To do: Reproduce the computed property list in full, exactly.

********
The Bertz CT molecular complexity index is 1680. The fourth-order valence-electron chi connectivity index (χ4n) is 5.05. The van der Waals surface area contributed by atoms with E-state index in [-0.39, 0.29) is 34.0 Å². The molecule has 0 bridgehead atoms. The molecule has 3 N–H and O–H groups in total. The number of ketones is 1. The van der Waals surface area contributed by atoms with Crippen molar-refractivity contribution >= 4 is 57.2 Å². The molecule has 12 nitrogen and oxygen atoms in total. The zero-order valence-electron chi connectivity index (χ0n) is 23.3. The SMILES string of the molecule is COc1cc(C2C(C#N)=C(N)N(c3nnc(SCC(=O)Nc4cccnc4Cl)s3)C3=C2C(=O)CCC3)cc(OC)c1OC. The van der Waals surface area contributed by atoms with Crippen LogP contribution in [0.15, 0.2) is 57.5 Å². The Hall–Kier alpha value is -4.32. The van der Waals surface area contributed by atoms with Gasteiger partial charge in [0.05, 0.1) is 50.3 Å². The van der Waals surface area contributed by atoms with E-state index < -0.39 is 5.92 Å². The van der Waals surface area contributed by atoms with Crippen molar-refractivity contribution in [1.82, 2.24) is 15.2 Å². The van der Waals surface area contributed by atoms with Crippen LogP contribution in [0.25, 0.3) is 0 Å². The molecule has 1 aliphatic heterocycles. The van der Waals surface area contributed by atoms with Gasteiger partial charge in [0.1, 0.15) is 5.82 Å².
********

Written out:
The Bertz CT molecular complexity index is 1680. The fourth-order valence-electron chi connectivity index (χ4n) is 5.05. The van der Waals surface area contributed by atoms with E-state index in [-0.39, 0.29) is 34.0 Å². The molecule has 0 bridgehead atoms. The molecule has 3 N–H and O–H groups in total. The number of ketones is 1. The van der Waals surface area contributed by atoms with Crippen molar-refractivity contribution >= 4 is 57.2 Å². The molecule has 12 nitrogen and oxygen atoms in total. The zero-order valence-electron chi connectivity index (χ0n) is 23.3. The SMILES string of the molecule is COc1cc(C2C(C#N)=C(N)N(c3nnc(SCC(=O)Nc4cccnc4Cl)s3)C3=C2C(=O)CCC3)cc(OC)c1OC. The van der Waals surface area contributed by atoms with Crippen LogP contribution in [0.15, 0.2) is 57.5 Å². The Hall–Kier alpha value is -4.32. The van der Waals surface area contributed by atoms with Gasteiger partial charge in [0.05, 0.1) is 50.3 Å². The van der Waals surface area contributed by atoms with E-state index < -0.39 is 5.92 Å². The van der Waals surface area contributed by atoms with Crippen molar-refractivity contribution in [1.82, 2.24) is 15.2 Å². The van der Waals surface area contributed by atoms with Crippen LogP contribution in [0.25, 0.3) is 0 Å². The molecule has 1 aliphatic heterocycles. The van der Waals surface area contributed by atoms with Gasteiger partial charge in [0.1, 0.15) is 5.82 Å².